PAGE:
An international network of journalists has obtained some 2.5 million records from tax havens detailing shell companies, offshore accounts and dubious financial deals. The unprecedented leaks include the names of 130,000 people who at one time or other moved their money offshore.
Oligarchs and dictators' daughters apparently have a penchant for bunkering their assets on the British Virgin Islands. Barons and composers, on the other hand, seem to prefer the Cook Islands. To cheat on taxes, they create bogus firms with imaginative names like Tantris, Moon Crystal or Sequoia.
Those are just a few details published this week on a major global system of tax evasion, which sheds new light on the methods used to deceive fiscal authorities and hide money. In what is believed to be the largest data leak in history, anonymous informants have provided an international consortium of journalists with around 2.5 million documents detailing activities in tax havens around the world.
The virtual Everest of data exposes some 120,000 letterbox entities, offshore accounts and other dubious deals in more than 170 countries, in addition to the names of 140,000 individuals alleged to have placed their money in known tax havens. The list includes politicians, celebrities, weapons dealers, oligarchs, financiers and a very diverse cast of characters. It also includes hundreds of Germans. Reporters at the Süddeutsche Zeitung newspaper noted that the most famous German featured on the list is society playboy Gunter Sachs, best known abroad as Brigitte Bardot's husband for a brief period in the 1960s, who committed suicide in 2011 at the age of 78.
A 15-Month Reporting Project
"The investigation lifts the curtain on the offshore system and provides a transparent look into the secret world of tax havens and the individuals and companies that use and benefit from them," said Gerard Ryle, director of the International Consortium of Investigative Journalists (ICIJ), the organization that managed the global research. "We already knew how secret and inaccessible the offshore industry is, but we were surprised by how vast and far-reaching it is."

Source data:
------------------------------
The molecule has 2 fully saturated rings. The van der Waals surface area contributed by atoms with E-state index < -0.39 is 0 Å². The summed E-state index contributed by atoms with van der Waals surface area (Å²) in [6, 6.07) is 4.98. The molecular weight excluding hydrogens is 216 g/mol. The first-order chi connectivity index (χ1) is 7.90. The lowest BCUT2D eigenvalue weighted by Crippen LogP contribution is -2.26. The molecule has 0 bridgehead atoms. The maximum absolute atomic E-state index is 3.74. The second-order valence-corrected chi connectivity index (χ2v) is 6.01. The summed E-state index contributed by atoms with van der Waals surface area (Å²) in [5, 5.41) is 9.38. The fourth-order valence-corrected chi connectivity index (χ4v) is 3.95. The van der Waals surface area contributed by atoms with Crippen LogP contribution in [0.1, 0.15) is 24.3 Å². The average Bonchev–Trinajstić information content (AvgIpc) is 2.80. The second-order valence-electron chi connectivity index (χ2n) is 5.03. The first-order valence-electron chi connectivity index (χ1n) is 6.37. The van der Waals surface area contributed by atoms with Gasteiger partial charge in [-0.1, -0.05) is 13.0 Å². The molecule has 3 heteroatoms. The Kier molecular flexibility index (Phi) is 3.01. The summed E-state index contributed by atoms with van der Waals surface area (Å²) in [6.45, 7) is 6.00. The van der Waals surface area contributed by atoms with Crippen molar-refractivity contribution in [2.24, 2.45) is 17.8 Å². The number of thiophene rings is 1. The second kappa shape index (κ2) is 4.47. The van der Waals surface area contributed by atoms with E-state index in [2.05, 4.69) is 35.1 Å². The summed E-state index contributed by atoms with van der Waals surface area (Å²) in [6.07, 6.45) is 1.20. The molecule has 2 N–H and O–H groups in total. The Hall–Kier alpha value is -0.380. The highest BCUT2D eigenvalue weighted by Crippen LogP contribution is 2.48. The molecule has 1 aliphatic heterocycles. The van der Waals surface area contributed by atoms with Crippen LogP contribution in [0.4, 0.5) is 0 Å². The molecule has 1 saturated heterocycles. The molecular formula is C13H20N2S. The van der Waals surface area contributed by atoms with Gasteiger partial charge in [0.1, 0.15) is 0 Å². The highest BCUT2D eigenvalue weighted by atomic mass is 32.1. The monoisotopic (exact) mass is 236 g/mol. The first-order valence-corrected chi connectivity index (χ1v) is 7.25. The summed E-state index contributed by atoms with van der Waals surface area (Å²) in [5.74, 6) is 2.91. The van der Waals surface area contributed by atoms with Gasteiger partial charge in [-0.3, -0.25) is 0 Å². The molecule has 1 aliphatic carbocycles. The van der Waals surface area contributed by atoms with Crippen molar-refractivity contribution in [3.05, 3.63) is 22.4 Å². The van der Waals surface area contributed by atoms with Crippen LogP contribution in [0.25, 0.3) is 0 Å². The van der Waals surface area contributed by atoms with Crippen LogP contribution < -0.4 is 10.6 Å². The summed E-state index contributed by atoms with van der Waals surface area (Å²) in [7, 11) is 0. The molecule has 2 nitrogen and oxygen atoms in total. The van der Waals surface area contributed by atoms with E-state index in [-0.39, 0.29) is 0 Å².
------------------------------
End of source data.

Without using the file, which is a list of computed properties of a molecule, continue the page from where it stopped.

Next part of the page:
IJIC managed the mammoth 15-month research project together with 86 journalists from 46 counties. Participating media included the BBC, the Guardian, the Washington Post, Le Monde, Switzerland's Sonntagszeitung, and German daily Süddeutsche Zeitung and public broadcaster NDR.
Investigators and governments have been probing massive offshore money flows -- both legal and illegal -- for years. In Germany, an intensive debate broke out in recent years over the purchase of CDs containing data on tax evaders. With its banking secrecy laws, Switzerland is also routinely placed under pressure for creating a friendly environment for tax cheats. And during discussions over providing euro-zone member Cyprus with a bailout package, slush accounts and tax evasion there were a major subject of debate. This week, the admission by former French Finance Minister Jérôme Cahuzac -- who stepped down in a tax evasion scandal two weeks ago -- that he held an offshore bank account has deeply shaken the government of President François Hollande. Politicians, investigators and activists have been fighting in vain against these secret and often illegal networks. One 2012 study estimated a total of between $21 trillion and $32 trillion had been hidden in tax havens. Now, reporting by the ICIJ consortium could help eliminate the system.
"A well-paid industry of accountants, middlemen and other operatives has helped offshore patrons shroud their identities and business interests, providing shelter in many cases to money laundering or other misconduct," ICIJ writes. This involves "many of the world's top banks -- including UBS, Clariden and Deutsche Bank," which it accuses of having "aggressively worked to provide their customers with secrecy-cloaked companies in the British Virgin Islands and other offshore hideaways." A spokesperson for UBS told the journalists investigating the accounts that the bank applies "the highest international standards" to fighting money laundering.
'I've Never Seen Anything Like This'
The documents investigated cover a period of close to 30 years. They expose numbers and facts, money transfers, the dates letterbox companies were founded and connections between companies and individuals. The total mass of data is reported to be 160 times larger than the trove of State Department cables published by WikiLeaks in 2010. "I've never seen anything like this. This secret world has finally been revealed," said Arthur Cockfield, a law professor at Queen's University in Canada interviewed by Canadian public broadcaster CBC.
The list of alleged tax evaders is as long as it is diverse. ICIJ claims it includes government officials and their families in places like Pakistan, Azerbaijan, Thailand and Canada. It also includes, "American doctors and dentists and middle-class Greek villagers as well as families and associates of long-time despots, Wall Street swindlers, Eastern European and Indonesian billionaires, Russian corporate executives, international arms dealers and a sham-director-fronted company that the European Union has labelled as a cog in Iran's nuclear-development program."
The following are but a few examples cited in ICIJ's reporting.
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